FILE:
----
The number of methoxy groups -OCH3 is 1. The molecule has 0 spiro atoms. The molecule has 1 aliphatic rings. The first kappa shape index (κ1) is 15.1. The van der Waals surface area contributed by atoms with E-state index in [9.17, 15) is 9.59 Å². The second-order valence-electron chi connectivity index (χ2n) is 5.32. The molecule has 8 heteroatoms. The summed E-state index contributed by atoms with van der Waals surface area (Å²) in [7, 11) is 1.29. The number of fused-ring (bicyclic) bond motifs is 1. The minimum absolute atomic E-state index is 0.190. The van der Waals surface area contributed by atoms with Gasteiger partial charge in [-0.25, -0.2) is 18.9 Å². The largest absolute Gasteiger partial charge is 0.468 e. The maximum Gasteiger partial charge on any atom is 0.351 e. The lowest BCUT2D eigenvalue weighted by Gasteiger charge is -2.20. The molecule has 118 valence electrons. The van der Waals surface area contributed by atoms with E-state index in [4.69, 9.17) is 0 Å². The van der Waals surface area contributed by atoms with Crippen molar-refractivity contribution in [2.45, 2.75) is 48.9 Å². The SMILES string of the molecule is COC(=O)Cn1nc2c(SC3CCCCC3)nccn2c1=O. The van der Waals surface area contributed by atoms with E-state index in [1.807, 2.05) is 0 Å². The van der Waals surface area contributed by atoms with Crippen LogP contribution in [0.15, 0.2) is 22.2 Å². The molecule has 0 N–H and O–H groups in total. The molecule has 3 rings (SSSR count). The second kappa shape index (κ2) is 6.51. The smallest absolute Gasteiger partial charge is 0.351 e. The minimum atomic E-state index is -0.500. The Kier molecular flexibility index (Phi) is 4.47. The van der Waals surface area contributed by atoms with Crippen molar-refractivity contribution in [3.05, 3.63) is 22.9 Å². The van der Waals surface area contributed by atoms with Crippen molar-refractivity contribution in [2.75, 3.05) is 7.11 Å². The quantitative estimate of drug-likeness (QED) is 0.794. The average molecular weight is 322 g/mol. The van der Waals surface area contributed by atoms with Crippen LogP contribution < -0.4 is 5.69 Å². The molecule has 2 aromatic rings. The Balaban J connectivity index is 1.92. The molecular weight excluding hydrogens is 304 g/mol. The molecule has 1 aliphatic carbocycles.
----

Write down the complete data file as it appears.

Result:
The number of methoxy groups -OCH3 is 1. The molecule has 0 spiro atoms. The molecule has 1 aliphatic rings. The first kappa shape index (κ1) is 15.1. The van der Waals surface area contributed by atoms with E-state index in [9.17, 15) is 9.59 Å². The second-order valence-electron chi connectivity index (χ2n) is 5.32. The molecule has 8 heteroatoms. The summed E-state index contributed by atoms with van der Waals surface area (Å²) in [7, 11) is 1.29. The number of fused-ring (bicyclic) bond motifs is 1. The minimum absolute atomic E-state index is 0.190. The van der Waals surface area contributed by atoms with Gasteiger partial charge in [-0.25, -0.2) is 18.9 Å². The largest absolute Gasteiger partial charge is 0.468 e. The maximum Gasteiger partial charge on any atom is 0.351 e. The lowest BCUT2D eigenvalue weighted by Gasteiger charge is -2.20. The molecule has 118 valence electrons. The van der Waals surface area contributed by atoms with E-state index in [4.69, 9.17) is 0 Å². The van der Waals surface area contributed by atoms with Crippen molar-refractivity contribution in [2.45, 2.75) is 48.9 Å². The SMILES string of the molecule is COC(=O)Cn1nc2c(SC3CCCCC3)nccn2c1=O. The van der Waals surface area contributed by atoms with E-state index in [1.807, 2.05) is 0 Å². The van der Waals surface area contributed by atoms with Crippen LogP contribution in [0.15, 0.2) is 22.2 Å². The molecule has 0 N–H and O–H groups in total. The molecule has 3 rings (SSSR count). The second kappa shape index (κ2) is 6.51. The smallest absolute Gasteiger partial charge is 0.351 e. The minimum atomic E-state index is -0.500. The Kier molecular flexibility index (Phi) is 4.47. The van der Waals surface area contributed by atoms with Crippen molar-refractivity contribution in [3.05, 3.63) is 22.9 Å². The van der Waals surface area contributed by atoms with Crippen molar-refractivity contribution in [2.75, 3.05) is 7.11 Å². The quantitative estimate of drug-likeness (QED) is 0.794. The average molecular weight is 322 g/mol. The van der Waals surface area contributed by atoms with Crippen LogP contribution < -0.4 is 5.69 Å². The molecule has 2 aromatic rings. The Balaban J connectivity index is 1.92. The molecular weight excluding hydrogens is 304 g/mol. The molecule has 1 aliphatic carbocycles.